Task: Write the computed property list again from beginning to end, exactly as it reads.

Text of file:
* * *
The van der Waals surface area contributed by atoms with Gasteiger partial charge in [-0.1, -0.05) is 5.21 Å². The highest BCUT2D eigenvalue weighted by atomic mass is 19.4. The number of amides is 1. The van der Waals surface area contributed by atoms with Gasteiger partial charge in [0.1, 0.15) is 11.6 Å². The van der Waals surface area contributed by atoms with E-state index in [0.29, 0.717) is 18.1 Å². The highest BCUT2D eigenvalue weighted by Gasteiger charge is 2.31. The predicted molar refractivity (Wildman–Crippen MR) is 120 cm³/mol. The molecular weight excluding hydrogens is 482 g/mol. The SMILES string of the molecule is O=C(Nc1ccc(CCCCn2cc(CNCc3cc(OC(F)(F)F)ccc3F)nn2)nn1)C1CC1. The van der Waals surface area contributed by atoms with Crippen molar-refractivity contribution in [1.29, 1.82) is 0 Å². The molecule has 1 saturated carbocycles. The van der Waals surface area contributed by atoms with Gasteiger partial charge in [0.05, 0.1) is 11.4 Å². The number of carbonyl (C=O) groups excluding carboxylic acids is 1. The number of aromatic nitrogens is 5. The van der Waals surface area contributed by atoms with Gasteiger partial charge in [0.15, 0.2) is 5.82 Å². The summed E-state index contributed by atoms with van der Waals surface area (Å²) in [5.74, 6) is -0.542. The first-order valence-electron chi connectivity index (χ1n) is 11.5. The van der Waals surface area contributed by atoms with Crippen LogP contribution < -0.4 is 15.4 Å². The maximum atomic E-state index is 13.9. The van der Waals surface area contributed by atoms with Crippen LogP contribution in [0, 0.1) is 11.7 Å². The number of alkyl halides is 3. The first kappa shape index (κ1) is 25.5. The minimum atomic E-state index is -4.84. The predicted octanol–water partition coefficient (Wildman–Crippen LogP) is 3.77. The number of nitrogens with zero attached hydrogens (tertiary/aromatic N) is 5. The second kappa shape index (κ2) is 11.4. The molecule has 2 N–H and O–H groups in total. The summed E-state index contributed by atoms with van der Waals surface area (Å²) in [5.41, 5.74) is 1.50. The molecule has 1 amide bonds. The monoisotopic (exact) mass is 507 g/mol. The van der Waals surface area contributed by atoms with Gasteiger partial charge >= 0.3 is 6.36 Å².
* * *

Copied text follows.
The van der Waals surface area contributed by atoms with Gasteiger partial charge in [-0.1, -0.05) is 5.21 Å². The highest BCUT2D eigenvalue weighted by atomic mass is 19.4. The number of amides is 1. The van der Waals surface area contributed by atoms with Gasteiger partial charge in [0.1, 0.15) is 11.6 Å². The van der Waals surface area contributed by atoms with E-state index in [0.29, 0.717) is 18.1 Å². The highest BCUT2D eigenvalue weighted by Gasteiger charge is 2.31. The predicted molar refractivity (Wildman–Crippen MR) is 120 cm³/mol. The molecular weight excluding hydrogens is 482 g/mol. The SMILES string of the molecule is O=C(Nc1ccc(CCCCn2cc(CNCc3cc(OC(F)(F)F)ccc3F)nn2)nn1)C1CC1. The van der Waals surface area contributed by atoms with Crippen molar-refractivity contribution in [1.29, 1.82) is 0 Å². The molecule has 1 saturated carbocycles. The van der Waals surface area contributed by atoms with Gasteiger partial charge in [0.05, 0.1) is 11.4 Å². The number of carbonyl (C=O) groups excluding carboxylic acids is 1. The number of aromatic nitrogens is 5. The van der Waals surface area contributed by atoms with Gasteiger partial charge in [0.15, 0.2) is 5.82 Å². The summed E-state index contributed by atoms with van der Waals surface area (Å²) in [5.74, 6) is -0.542. The first-order valence-electron chi connectivity index (χ1n) is 11.5. The van der Waals surface area contributed by atoms with Crippen LogP contribution < -0.4 is 15.4 Å². The maximum atomic E-state index is 13.9. The van der Waals surface area contributed by atoms with Crippen LogP contribution in [0, 0.1) is 11.7 Å². The number of alkyl halides is 3. The first kappa shape index (κ1) is 25.5. The minimum atomic E-state index is -4.84. The predicted octanol–water partition coefficient (Wildman–Crippen LogP) is 3.77. The number of nitrogens with zero attached hydrogens (tertiary/aromatic N) is 5. The second kappa shape index (κ2) is 11.4. The molecule has 2 N–H and O–H groups in total. The summed E-state index contributed by atoms with van der Waals surface area (Å²) in [5.41, 5.74) is 1.50. The molecule has 1 amide bonds. The monoisotopic (exact) mass is 507 g/mol. The van der Waals surface area contributed by atoms with Gasteiger partial charge >= 0.3 is 6.36 Å².